Kudos to the Globe for its support of MCAS. The Massachusetts Teachers Association has always been afraid of standardized testing because it could lead to comparison of year-to-year results and identify teachers who did not advance the knowledge of their students. It seems the MTA cares about the adults, not the kids.

One concern I have, as a former teacher and MTA member, is why is the terminal MCAS a 10th-grade test? Is that all we expect from students — do they get the last two years off? In Britain, universities give provisional acceptances pending 12th-grade final exams. If it takes too long to grade the assessment, why not an 11th-grade final MCAS?


Steve Watson


Teachers embracing 21st-century education models

Sunday’s editorial states that we cannot fairly and successfully educate students without a uniform standard, such as the MCAS, and that such testing has shown Massachusetts to be “nation-leading.”

I assert that, contrary to what you suggest, most teachers in Massachusetts embrace “change, accountability, and competition.” Most are finding professional development to address the basics of 21st-century education: communication, collaboration, critical thinking, and creativity.

Howard Gardner, cognitive psychologist, says that “students learn in ways that are identifiably distinctive” and that all “would be better served if . . . learning could be assessed through a variety of means.”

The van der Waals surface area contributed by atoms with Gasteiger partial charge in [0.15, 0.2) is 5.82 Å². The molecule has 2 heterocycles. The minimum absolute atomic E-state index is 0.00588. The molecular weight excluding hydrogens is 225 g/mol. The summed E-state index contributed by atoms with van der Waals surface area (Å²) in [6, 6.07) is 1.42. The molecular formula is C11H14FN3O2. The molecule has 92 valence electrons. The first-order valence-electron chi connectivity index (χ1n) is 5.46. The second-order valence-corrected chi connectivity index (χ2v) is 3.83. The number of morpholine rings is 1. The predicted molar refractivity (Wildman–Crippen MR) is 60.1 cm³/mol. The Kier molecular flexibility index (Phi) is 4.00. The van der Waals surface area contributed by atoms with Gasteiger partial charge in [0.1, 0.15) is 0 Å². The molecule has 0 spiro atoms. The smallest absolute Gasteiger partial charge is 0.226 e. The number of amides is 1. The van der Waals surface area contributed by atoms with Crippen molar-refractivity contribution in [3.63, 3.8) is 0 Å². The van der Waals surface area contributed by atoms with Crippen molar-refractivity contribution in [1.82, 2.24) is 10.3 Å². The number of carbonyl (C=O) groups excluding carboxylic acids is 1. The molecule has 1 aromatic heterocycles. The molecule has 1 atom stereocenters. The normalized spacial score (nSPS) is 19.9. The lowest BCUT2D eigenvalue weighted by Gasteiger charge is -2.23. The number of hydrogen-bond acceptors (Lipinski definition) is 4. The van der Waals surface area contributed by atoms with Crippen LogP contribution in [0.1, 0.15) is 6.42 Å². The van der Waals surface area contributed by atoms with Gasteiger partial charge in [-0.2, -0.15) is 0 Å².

The MTA is reaching out to local school districts to create assessment tools to meet the needs of their students. After this most difficult year for student learning, what better time to create something multifaceted?

Have the writers of the Globe editorial been in the classroom recently? School districts base curriculums on teaching to the test rather than providing a broad spectrum for the high standards mandated by the ideals of 21st-century education. I applaud the courageous stance taken by Merrie Najimy and the MTA, and I support the legislative measures filed by state Senator Joanne Comerford and Representative James Hawkins to eliminate the MCAS.

Charlyn Bethell


The writer is a retired music specialist from the Concord Public Schools.

In targeting MCAS, union is doing a disservice to members, kids, and districts

As a retired Massachusetts public elementary school principal who served for 30 years in that position, it was with great interest that I read the May 2 MCAS editorial. To begin, teachers unions play a necessary and pivotal role in maintaining appropriate balance in the management-labor dynamic. But those in union leadership positions do a disservice to their members, the children with whom they work, and the districts for whom they work when they attempt to belittle the value of the MCAS.


In plain English, administering the MCAS is a colossal pain. But the benefits far outweigh that pain. If those of us who are, and have been, public educators want to be considered legitimate, we mustn’t be afraid of being objectively accountable. In the absence of standardized assessments, any claims of advanced achievement by our students ring hollow and invite doubt.